A Muslim mob destroyed seven Christian homes and dragged an elderly woman through the streets in a province south of the Egyptian capital, Cairo, after rumors spread that a Christian man had an affair with a Muslim woman.
According to a statement by the local Orthodox Coptic church on Wednesday, during the attack last Friday, the elderly mother of the Christian man, who had fled the village in Minya province, was beaten and insulted by the mob before being publicly stripped of her clothes. She was then paraded naked on the streets while the Muslim mob chanted Allahu Akbar, or "God is great."
The statement was signed by Anba Makarios, Minya's top Christian cleric, who on Wednesday night told a talks show host on the private Dream TV network that the woman only reported the incident to the police five days later because she found it too difficult to "swallow the humiliation" she suffered.
Earlier this week, Aswat Masriya reported that two people were injured and seven homes torched by the Muslim mob, who first burned the house of the Coptic Christian man allegedly involved with the Muslim woman.
Anba Makarios revealed that the police arrived at the scene of Friday's violence nearly two hours after the attack began and arrested six people. The day before the attack, the family of the Christian man had notified the police of threats against them by Muslim villagers.
"No one did anything and the police took no pre-emptive or security measures in anticipation of the attacks," the cleric said in another TV interview Wednesday night. "We are not living in a jungle or a tribal society. It's incorrect for anyone to declare himself judge, police and ruler."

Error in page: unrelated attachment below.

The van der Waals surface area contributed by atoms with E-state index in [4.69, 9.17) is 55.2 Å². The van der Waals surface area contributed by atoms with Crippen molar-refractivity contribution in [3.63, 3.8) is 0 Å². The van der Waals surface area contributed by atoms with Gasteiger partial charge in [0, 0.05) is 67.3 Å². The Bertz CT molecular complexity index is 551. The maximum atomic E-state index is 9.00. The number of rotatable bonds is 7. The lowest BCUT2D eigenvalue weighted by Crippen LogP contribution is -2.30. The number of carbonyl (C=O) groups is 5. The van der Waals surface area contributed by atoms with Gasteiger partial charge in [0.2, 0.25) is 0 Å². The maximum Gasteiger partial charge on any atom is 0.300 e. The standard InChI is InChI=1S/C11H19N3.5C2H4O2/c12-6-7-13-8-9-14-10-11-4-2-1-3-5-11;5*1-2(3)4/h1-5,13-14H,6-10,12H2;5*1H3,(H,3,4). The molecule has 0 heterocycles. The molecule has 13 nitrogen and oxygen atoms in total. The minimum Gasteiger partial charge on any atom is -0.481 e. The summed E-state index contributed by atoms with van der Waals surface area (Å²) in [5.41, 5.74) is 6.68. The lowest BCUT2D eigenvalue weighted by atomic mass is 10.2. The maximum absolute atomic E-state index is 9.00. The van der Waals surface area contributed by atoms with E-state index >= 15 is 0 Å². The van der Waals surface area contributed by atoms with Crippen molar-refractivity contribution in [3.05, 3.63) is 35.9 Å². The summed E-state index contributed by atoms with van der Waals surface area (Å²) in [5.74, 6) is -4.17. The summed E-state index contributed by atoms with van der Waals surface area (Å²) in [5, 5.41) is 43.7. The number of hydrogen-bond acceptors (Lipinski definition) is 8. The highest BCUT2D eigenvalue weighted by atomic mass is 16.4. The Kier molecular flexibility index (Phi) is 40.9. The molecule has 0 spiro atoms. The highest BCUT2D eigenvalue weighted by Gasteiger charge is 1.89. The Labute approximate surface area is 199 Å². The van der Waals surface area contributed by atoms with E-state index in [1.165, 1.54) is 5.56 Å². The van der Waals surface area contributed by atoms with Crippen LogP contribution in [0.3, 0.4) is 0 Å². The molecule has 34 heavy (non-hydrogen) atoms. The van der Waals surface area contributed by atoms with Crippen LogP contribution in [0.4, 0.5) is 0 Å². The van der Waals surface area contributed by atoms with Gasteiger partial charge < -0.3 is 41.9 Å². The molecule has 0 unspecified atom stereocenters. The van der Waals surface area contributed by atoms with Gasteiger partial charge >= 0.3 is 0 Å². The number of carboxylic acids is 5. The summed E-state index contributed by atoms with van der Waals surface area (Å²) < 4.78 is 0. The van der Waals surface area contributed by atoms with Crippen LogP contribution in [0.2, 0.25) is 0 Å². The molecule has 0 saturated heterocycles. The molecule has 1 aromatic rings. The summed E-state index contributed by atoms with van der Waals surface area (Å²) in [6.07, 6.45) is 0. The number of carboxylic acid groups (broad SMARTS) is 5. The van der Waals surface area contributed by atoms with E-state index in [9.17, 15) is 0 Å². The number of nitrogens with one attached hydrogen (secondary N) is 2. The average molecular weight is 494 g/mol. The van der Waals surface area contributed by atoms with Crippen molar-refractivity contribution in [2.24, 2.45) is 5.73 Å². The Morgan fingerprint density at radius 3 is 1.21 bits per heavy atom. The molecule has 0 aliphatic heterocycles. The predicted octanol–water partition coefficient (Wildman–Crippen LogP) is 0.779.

Makarios also told talk show host Moussa of Sada that the late arrival of the police gave the attackers "ample time" to destroy the Christian homes and humiliate the elderly woman.
He added that because the police allow Muslims to target Christians with no repercussions, the village crisis will most likely be handled through a government-sponsored meeting of the two sides in which the Christians will be forced to accept "humiliating" conditions for reconciliation.
If the case were different, and a Muslim man was having an affair with a Christian woman, the reaction would have hardly been so violent, he added.
"It is a disgrace for honest men to remain silent while accepting, seeing or hearing this," Makarios said.
Christians, who make up about 10 percent of Egypt's population of more than 90 million people, have long complained of discrimination in the predominantly Muslim country. The country is 22nd on Open Door USA's World Watch List of 50 countries where Christians face the most persecution.
"The large Coptic minority, while facing important difficulties, has been tolerated because of its historical presence and its demographic size," reads the report. "In recent years this has changed, however, causing historical Christian communities to be targeted as well."